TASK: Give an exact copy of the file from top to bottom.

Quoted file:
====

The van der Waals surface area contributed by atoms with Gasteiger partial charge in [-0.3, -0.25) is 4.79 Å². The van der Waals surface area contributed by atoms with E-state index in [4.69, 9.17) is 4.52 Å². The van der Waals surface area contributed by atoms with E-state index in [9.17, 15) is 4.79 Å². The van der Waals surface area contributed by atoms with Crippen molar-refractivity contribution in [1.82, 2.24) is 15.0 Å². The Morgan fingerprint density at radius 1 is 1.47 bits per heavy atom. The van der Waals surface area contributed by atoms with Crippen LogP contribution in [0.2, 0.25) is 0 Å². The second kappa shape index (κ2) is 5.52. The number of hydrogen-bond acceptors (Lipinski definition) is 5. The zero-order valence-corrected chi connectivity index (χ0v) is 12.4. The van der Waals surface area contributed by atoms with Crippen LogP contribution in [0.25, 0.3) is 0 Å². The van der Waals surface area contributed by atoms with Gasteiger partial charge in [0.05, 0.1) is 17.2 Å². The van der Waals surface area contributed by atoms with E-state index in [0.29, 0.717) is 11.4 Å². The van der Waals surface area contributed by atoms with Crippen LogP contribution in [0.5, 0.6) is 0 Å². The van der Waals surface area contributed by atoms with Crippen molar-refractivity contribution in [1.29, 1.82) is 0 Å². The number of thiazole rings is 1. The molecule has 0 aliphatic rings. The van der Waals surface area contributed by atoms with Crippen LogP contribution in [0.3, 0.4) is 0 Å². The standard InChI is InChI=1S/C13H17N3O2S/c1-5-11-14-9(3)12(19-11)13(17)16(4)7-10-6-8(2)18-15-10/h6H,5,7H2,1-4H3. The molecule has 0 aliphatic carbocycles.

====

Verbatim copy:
The van der Waals surface area contributed by atoms with Gasteiger partial charge in [-0.3, -0.25) is 4.79 Å². The van der Waals surface area contributed by atoms with E-state index in [4.69, 9.17) is 4.52 Å². The van der Waals surface area contributed by atoms with E-state index in [9.17, 15) is 4.79 Å². The van der Waals surface area contributed by atoms with Crippen molar-refractivity contribution in [1.82, 2.24) is 15.0 Å². The Morgan fingerprint density at radius 1 is 1.47 bits per heavy atom. The van der Waals surface area contributed by atoms with Crippen LogP contribution in [0.2, 0.25) is 0 Å². The second kappa shape index (κ2) is 5.52. The number of hydrogen-bond acceptors (Lipinski definition) is 5. The zero-order valence-corrected chi connectivity index (χ0v) is 12.4. The van der Waals surface area contributed by atoms with Crippen LogP contribution in [0.25, 0.3) is 0 Å². The van der Waals surface area contributed by atoms with Gasteiger partial charge in [0.05, 0.1) is 17.2 Å². The van der Waals surface area contributed by atoms with E-state index in [0.29, 0.717) is 11.4 Å². The van der Waals surface area contributed by atoms with Crippen LogP contribution in [0.5, 0.6) is 0 Å². The van der Waals surface area contributed by atoms with Crippen molar-refractivity contribution in [1.29, 1.82) is 0 Å². The number of thiazole rings is 1. The molecule has 0 aliphatic rings. The van der Waals surface area contributed by atoms with Crippen LogP contribution in [0.3, 0.4) is 0 Å². The standard InChI is InChI=1S/C13H17N3O2S/c1-5-11-14-9(3)12(19-11)13(17)16(4)7-10-6-8(2)18-15-10/h6H,5,7H2,1-4H3. The molecule has 0 aliphatic carbocycles.